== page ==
The International Monetary Fund (IMF) has approved a $47-billion credit line for Mexico, one of the largest economies in the region severely struck by the global financial crisis.
Mexico is the first nation to be granted the IMF credit under its newly created ’flexible credit line’ (FCL) available to strongly performing economies with fewer strings attached, to tide over the worst economic crisis in over 60 years.
The Mexican authorities have stated that they consider the arrangement as a precautionary measure against further deterioration of the global markets and do not intend to draw on the credit line.
John Lipsky, acting chairman of the IMF board said, "Today is a historic occasion. The IMF executive board has approved the first FCL arrangement and, at the same time, the largest financial arrangement in the Fund’s history."
Lipsky said the country’s economy was fundamentally sound with good track record of growth. However, the current difficult global economic and financial environment poses challenges even for countries with very strong fundamentals. The open capital account and close global financial linkages - on top of close trade links with the United States - could expose the country to potential downside risks, he added.
Mexico’s economy is largely dependent on the US where more than 80 per cent of its exports are targeted. With the US reeling under deep recession, Mexico’s industrial production plummeted by more than 13 per cent in March, the lowest since 1995.
Mexico’s growth rate is expected to drop to 1.4 per cent in 2008 compared to the 4.8 per cent attained in 2006 and 3.3 per cent in 2007.
The country’s currency peso too slumped over 20 per cent in 2008 against the dollar.
The next country in line for the IMF credit is Poland which has requested for a $20.5 billion credit.
Other IMF developments
The IMF has decided to release the second tranche of the $16.4 billion credit line to Ukraine which was deferred due to the its disagreement over the country’s budget deficit.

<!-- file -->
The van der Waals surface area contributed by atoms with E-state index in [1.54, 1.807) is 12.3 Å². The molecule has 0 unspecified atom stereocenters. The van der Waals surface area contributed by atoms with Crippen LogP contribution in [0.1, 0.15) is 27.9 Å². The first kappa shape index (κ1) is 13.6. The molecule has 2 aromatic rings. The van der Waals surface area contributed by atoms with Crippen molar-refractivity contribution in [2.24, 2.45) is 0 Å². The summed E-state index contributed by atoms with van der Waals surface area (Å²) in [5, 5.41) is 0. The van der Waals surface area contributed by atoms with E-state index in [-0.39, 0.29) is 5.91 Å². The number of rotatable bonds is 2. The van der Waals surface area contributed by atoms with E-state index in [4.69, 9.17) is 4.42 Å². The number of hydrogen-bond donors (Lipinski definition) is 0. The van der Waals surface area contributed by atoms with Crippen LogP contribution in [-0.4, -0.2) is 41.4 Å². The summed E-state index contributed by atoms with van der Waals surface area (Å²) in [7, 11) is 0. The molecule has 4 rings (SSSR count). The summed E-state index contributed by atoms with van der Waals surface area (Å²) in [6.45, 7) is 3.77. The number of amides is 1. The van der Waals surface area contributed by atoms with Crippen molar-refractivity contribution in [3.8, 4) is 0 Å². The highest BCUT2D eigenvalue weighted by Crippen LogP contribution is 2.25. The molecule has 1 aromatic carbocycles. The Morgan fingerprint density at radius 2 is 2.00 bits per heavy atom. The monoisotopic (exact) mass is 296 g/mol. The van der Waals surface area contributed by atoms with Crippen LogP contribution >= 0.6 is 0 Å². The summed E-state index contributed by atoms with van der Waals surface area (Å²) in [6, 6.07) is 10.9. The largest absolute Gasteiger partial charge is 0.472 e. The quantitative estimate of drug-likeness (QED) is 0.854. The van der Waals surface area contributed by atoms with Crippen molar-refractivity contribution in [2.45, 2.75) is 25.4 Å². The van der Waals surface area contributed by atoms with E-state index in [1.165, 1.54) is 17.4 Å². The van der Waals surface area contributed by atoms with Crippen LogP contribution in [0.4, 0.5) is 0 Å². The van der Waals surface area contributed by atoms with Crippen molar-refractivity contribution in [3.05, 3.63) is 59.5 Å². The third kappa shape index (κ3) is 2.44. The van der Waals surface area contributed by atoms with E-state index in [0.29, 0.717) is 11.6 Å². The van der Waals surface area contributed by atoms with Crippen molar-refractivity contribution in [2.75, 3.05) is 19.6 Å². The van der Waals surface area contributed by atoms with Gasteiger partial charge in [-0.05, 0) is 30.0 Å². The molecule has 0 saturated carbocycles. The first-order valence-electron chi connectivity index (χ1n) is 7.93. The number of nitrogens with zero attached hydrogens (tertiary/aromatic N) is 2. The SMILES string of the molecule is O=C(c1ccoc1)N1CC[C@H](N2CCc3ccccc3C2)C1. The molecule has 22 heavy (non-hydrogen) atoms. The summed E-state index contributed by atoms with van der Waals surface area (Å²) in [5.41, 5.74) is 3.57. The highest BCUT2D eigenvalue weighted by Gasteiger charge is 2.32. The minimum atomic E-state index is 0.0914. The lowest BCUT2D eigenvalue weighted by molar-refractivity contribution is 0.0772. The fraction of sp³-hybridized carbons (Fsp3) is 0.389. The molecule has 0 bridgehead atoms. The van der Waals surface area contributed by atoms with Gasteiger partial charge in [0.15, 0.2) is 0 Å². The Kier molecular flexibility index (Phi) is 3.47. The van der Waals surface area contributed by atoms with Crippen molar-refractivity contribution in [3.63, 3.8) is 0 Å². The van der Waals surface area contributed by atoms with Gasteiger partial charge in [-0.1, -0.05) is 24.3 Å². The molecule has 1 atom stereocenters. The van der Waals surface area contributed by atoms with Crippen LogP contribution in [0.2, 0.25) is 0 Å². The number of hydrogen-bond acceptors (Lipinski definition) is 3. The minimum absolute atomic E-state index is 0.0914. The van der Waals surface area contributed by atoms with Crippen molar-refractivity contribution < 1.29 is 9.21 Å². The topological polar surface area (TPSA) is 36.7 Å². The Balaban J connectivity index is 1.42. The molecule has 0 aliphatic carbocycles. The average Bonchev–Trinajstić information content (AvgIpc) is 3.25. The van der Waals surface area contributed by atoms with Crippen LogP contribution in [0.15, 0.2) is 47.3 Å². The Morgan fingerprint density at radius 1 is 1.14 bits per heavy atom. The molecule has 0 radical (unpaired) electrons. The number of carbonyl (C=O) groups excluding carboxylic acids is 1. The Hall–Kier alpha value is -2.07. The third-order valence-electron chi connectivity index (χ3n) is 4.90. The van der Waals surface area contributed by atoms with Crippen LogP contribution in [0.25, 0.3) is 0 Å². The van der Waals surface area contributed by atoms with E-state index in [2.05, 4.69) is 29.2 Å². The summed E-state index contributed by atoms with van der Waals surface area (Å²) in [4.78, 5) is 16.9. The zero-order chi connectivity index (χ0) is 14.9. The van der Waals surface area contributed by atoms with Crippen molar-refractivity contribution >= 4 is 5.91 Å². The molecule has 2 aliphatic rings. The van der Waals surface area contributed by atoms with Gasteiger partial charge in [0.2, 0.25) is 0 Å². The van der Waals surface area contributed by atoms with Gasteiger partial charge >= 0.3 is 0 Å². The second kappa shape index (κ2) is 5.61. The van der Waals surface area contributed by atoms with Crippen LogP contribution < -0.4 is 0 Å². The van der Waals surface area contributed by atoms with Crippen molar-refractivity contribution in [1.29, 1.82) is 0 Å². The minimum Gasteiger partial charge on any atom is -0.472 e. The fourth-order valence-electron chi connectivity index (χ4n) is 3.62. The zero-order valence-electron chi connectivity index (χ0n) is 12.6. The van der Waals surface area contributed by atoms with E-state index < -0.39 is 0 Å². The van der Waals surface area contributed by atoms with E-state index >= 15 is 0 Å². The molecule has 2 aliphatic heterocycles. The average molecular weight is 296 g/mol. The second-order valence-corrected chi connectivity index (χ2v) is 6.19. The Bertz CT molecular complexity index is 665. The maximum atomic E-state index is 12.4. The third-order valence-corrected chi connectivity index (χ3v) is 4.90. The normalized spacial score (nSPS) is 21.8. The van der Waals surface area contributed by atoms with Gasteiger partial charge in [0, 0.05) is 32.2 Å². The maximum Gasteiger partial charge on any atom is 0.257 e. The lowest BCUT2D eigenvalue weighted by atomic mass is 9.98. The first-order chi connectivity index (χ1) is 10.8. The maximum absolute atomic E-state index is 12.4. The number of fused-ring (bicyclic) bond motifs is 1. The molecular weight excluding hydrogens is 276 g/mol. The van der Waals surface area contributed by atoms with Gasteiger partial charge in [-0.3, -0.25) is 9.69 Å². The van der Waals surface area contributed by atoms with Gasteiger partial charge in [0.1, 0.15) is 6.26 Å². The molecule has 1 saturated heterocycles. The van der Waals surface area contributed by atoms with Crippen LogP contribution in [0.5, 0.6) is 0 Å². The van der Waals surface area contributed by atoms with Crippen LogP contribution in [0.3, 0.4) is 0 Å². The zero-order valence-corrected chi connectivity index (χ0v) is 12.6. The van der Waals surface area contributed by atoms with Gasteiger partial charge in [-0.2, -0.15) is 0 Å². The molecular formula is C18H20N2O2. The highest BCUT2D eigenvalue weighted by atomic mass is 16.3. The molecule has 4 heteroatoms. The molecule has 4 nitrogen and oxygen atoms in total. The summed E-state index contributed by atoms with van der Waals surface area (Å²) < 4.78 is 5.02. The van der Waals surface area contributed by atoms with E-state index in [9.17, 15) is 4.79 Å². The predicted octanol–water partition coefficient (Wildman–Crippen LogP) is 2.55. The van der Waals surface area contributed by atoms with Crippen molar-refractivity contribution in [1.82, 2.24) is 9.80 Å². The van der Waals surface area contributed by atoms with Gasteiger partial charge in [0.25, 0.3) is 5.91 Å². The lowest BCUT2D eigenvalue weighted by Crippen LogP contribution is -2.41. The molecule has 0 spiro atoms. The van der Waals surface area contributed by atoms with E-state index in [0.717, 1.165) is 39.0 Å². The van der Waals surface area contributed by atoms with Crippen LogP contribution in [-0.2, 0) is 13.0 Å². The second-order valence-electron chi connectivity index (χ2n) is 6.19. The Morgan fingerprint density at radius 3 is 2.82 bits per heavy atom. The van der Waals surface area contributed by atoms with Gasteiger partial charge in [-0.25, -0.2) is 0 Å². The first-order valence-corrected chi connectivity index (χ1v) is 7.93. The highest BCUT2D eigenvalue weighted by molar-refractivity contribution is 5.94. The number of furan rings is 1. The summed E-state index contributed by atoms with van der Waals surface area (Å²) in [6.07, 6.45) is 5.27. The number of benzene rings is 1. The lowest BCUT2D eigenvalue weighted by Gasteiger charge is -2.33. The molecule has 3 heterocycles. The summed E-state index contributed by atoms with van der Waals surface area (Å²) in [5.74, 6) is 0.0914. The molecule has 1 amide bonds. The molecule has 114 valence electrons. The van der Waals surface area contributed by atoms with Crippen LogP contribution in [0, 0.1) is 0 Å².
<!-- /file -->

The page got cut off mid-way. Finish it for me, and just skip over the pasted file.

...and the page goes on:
The IMF had said the deficit was 4 per cent whereas Ukraine’s prime minister Yulia Tymoshenko contended that it was close to 3 per cent and refused to cut the deficit.
The country’s presidential election is due later this year and Tymoshenko being a potential contestant for the post, was reluctant to take any unpopular measures to cut the budget deficit before the election. However, the government agreed to cut back some public spending and utility tariffs to meet the IMF requirements.
Subsequently, the IMF eased up its stand and agreed to the budget deficit justifying the need for government spending due to the deepening financial crisis.
Ceyla Pazarbasioglu, the head of the IMF mission to Ukraine, said the agreement would ’’pave the way for an early return to sustainable economic growth.’’
The IMF had approved a $16.5 billion loan to Ukraine in last November to keep its economy afloat amidst slumping exports and fall in steel prices.
Ukraine had received $4.5 billion as the first part of the credit and the second portion was due in February.
In another development, Turkey and the IMF are moving closer to a regular stand by deal to aid the ailing Turkish economy, as the previous arrangement of $10 billion was successfully completed in last May.
Regarding Lebanon, the IMF said in its regular health assessment report that the country’s economy has so far weathered the global economic crisis by closely observing macroeconomic policy discipline and strict oversight of the financial system.
"The deepening global recession, unsettled international credit markets, and Lebanon’s exposure to regional spillovers underscore the importance of making further progress in addressing Lebanon’s macroeconomic and financial vulnerabilities," the IMF said.
The economy grew above 8 per cent last year and the annual inflation rate dropped to 4 per cent in January and further down to 2.8 per cent in February, from a peak of 14 per cent in last July.